BY HIMANSHU OJHA
A pump jack is seen at sunrise near Bakersfield, California.
Oil prices steadied on Thursday, firming as the dollar weakened, despite OPEC forecasts of lower demand for its oil this year and another cut in oil price forecasts by a major U.S. bank.
The dollar fell against a basket of major currencies after the Swiss National Bank abandoned a three-year-old cap against the euro, pushing the Swiss currency up sharply and depressing the euro and the dollar.
Oil and other commodities are priced in dollars and tend to gain when the U.S. currency falls.
Brent crude was up 65 cents a barrel at $49.34 a barrel by 1240 GMT, at a small premium toU.S. crude, which was trading at $49.25 a barrel, up 67 cents. Earlier in the day the North Sea crude oil contract slipped below U.S. crude, reflecting a very weak seaborne spot oil market.
Dollar weakness provided some relief from what was otherwise an overwhelmingly negative picture for oil.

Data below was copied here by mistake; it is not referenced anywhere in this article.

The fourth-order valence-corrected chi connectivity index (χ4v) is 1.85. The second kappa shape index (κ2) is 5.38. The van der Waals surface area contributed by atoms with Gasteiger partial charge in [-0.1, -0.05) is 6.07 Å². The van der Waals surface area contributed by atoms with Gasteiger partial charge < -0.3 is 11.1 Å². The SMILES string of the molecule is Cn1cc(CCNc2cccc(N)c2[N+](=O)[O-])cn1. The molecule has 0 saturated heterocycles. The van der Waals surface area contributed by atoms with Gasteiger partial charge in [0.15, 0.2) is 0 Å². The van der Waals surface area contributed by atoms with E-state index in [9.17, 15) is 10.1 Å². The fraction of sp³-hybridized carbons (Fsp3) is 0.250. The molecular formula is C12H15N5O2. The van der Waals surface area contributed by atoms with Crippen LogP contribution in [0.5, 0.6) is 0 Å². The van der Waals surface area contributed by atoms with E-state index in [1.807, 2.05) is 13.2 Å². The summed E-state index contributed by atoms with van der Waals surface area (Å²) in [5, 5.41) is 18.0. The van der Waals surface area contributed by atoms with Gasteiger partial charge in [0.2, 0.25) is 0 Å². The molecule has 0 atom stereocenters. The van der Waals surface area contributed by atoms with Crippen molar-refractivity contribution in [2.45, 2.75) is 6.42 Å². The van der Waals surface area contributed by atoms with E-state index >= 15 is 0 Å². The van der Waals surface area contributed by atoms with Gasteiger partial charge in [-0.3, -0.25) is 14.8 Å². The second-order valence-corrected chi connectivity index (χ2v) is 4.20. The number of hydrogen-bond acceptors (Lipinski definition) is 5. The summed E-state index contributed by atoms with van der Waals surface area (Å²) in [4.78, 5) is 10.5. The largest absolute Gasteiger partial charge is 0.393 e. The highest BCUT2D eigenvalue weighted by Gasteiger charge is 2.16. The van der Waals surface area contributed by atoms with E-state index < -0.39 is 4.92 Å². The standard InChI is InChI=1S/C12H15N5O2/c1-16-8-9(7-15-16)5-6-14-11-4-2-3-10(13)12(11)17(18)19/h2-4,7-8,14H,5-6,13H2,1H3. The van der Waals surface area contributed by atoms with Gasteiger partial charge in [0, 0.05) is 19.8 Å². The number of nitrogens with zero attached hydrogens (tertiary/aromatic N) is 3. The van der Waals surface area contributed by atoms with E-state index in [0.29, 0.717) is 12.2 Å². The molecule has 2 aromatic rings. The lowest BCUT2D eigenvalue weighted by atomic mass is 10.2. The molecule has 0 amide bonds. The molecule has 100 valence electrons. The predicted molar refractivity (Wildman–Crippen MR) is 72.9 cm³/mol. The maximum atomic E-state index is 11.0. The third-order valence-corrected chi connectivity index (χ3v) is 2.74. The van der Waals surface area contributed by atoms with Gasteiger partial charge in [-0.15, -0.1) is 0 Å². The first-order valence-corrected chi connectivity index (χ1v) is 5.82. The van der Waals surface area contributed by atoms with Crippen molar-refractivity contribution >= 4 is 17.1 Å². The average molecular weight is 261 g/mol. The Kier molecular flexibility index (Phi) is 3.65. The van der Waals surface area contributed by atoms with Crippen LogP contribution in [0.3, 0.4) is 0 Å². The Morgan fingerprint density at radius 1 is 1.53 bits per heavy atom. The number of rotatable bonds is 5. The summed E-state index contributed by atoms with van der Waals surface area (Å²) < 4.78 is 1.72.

In its monthly report, the Organization of the Petroleum Exporting Countries (OPEC) forecast demand for the group's oil would drop to 28.78 million barrels per day (bpd) in 2015, down 140,000 bpd from its previous expectation.
OPEC also trimmed its projection for the rate of growth in non-OPEC supply partly due to a slowdown in the U.S. shale boom.
"As drilling subsides due to high costs and a potentially sustained low oil price, production could be expected to follow, possibly late in 2015," the oil producing cartel said.
But OPEC still expects U.S. oil production to increase by almost 1 million bpd even with the much lower oil prices.
U.S. investment Bank of America Merrill Lynch lowered its oil forecasts on Thursday saying that Brent could go as low as $31 by the end of the first quarter of 2015.
"Implied volatility has continued to increase at an alarming speed," said the bank in a weekly report.
Iraq plans to boost monthly crude oil exports from its southern ports to a record high level in February, trade sources said on Thursday.
Iraq's State Oil Marketing Organization has allocated 3.3 million barrels per day (bpd) of Basra crude to be shipped out in February, up from 2.7 million bpd in January, they said, citing a preliminary loading program.
Brent surged 4.5 percent on Wednesday, its biggest percentage gain since June 2012, as traders covered themselves on expiring options.